The company is promoting a new product for fire protection under the high standards required by nuclear power plants

OHLA announces the 2023 Technological Innovation Awards

January 23, 2024

OHLA celebrates a new edition of the Technological Innovation Awards which, as in previous editions, highlight the innovative capacity of the teams in their different business lines and corporate. This time, the prizes went to teams from Chepro, a subsidiary of the company specialising in fire-fighting systems, and Construction in the United States, Latin America and Spain.

The prize for the best technological innovation in a project has been awarded to the Chepro “THL Nuclear System GLS1 (1 hour)” candidacy, submitted by Paulino Muñoz Ocaña, Pablo Arenas Muñoz and Carlos García Arráez, from the Castellón Delegation of Chepro (Spain). This initiative consists of the development, certification, and homologation of a new product, owned by OHLA, for fire protection under the high standards required in nuclear power plants.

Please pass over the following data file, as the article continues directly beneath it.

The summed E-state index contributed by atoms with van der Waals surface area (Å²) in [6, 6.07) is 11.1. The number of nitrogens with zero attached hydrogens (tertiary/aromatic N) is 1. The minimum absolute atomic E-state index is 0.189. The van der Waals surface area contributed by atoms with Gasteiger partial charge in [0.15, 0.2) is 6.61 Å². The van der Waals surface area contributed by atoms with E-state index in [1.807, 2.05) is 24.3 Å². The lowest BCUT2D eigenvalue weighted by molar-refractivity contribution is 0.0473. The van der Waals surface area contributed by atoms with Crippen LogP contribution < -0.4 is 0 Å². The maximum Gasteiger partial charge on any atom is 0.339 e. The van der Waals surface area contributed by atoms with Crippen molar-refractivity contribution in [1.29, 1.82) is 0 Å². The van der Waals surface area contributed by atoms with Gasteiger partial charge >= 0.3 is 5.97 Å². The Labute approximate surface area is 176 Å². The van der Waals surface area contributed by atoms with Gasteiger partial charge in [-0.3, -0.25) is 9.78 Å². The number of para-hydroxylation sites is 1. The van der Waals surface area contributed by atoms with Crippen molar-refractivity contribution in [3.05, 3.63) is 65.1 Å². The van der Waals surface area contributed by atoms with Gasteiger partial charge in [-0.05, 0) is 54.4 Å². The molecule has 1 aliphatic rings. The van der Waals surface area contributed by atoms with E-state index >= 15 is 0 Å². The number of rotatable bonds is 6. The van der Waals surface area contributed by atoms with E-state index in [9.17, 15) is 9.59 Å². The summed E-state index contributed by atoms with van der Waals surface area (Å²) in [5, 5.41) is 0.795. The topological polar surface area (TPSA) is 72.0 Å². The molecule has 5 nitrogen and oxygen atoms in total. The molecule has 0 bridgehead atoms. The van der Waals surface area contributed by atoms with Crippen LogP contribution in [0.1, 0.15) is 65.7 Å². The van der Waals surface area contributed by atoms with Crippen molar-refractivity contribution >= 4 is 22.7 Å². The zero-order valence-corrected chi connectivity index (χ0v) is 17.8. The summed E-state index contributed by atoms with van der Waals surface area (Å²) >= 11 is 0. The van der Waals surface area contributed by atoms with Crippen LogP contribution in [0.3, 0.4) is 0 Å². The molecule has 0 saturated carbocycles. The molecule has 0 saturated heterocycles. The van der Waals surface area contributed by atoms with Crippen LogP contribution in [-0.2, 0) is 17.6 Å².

The jury of this first category has also recognized with a second prize the candidacy “Innovations in the Purple Line project for the minimization of affects”, submitted by Rafael Benítez Zambrano and Alberto Pinacho del Moral on behalf of the Purple Line Light Rail project team, in Maryland (USA).

The first prize in the second category, best digital innovation in internal process, went to the “Project control and management of subcontracts in Latam North” candidacy, submitted by Jonathan Rafael Miranda Primera, José Alberto Rojas Díaz, and Jorge Tomás Agulló Ortiz. This innovation consists of a unified system, developed in-house with “low-code” computer tools, for an efficient subcontract management in the area.

In the third category, best innovation for the reduction of carbon footprint, the candidacy “3D printing in the bicycle loan service”, submitted by Gonzalo Pérez Til and José Antonio González García, on behalf of the JV Bicicletas Albacete (JV integrated by Ingesan and La Bici), has been awarded. The initiative has involved an innovative systematization of the use of 3D printing in combination with sustainable materials such as PLA and PETG for the management of spare parts and service improvements. Up to 80 percent savings in spare parts procurement costs have been achieved, high-quality parts with increased durability have been created, recyclable materials have been used, and the carbon footprint has been reduced by eliminating associated activities such as long-distance transportation.